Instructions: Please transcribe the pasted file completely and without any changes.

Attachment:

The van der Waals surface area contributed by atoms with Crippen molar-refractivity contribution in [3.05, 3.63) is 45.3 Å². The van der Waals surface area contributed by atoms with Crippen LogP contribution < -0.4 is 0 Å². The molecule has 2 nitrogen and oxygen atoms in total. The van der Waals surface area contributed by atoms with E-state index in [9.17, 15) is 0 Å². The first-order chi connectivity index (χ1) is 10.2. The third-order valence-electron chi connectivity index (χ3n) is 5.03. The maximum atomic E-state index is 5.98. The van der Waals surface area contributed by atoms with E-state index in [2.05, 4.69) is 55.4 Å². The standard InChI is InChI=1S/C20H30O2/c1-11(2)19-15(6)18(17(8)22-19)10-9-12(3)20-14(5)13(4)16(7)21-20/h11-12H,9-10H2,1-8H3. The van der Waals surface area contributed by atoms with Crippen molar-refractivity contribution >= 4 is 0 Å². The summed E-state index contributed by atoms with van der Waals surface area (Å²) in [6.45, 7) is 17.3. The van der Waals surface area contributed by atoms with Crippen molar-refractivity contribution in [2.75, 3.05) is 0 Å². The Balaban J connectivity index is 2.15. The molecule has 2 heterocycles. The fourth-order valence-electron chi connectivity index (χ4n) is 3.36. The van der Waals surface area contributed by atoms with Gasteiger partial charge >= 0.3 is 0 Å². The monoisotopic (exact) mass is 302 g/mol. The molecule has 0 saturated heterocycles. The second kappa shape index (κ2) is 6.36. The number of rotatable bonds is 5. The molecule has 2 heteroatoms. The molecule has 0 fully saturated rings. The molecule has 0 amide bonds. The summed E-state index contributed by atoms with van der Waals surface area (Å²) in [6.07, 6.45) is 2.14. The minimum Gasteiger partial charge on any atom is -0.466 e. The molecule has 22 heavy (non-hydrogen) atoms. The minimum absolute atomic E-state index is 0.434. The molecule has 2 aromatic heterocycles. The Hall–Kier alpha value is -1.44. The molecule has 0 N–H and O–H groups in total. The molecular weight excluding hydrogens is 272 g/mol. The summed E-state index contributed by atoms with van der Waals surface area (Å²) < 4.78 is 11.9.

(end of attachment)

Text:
The van der Waals surface area contributed by atoms with Crippen molar-refractivity contribution in [3.05, 3.63) is 45.3 Å². The van der Waals surface area contributed by atoms with Crippen LogP contribution < -0.4 is 0 Å². The molecule has 2 nitrogen and oxygen atoms in total. The van der Waals surface area contributed by atoms with E-state index in [9.17, 15) is 0 Å². The first-order chi connectivity index (χ1) is 10.2. The third-order valence-electron chi connectivity index (χ3n) is 5.03. The maximum atomic E-state index is 5.98. The van der Waals surface area contributed by atoms with E-state index in [2.05, 4.69) is 55.4 Å². The standard InChI is InChI=1S/C20H30O2/c1-11(2)19-15(6)18(17(8)22-19)10-9-12(3)20-14(5)13(4)16(7)21-20/h11-12H,9-10H2,1-8H3. The van der Waals surface area contributed by atoms with Crippen molar-refractivity contribution >= 4 is 0 Å². The summed E-state index contributed by atoms with van der Waals surface area (Å²) in [6.45, 7) is 17.3. The van der Waals surface area contributed by atoms with Crippen molar-refractivity contribution in [2.75, 3.05) is 0 Å². The Balaban J connectivity index is 2.15. The molecule has 2 heterocycles. The fourth-order valence-electron chi connectivity index (χ4n) is 3.36. The van der Waals surface area contributed by atoms with Gasteiger partial charge >= 0.3 is 0 Å². The monoisotopic (exact) mass is 302 g/mol. The molecule has 0 saturated heterocycles. The second kappa shape index (κ2) is 6.36. The number of rotatable bonds is 5. The molecule has 2 heteroatoms. The molecule has 0 fully saturated rings. The molecule has 0 amide bonds. The summed E-state index contributed by atoms with van der Waals surface area (Å²) in [6.07, 6.45) is 2.14. The minimum Gasteiger partial charge on any atom is -0.466 e. The molecule has 22 heavy (non-hydrogen) atoms. The minimum absolute atomic E-state index is 0.434. The molecule has 2 aromatic heterocycles. The Hall–Kier alpha value is -1.44. The molecule has 0 N–H and O–H groups in total. The molecular weight excluding hydrogens is 272 g/mol. The summed E-state index contributed by atoms with van der Waals surface area (Å²) < 4.78 is 11.9.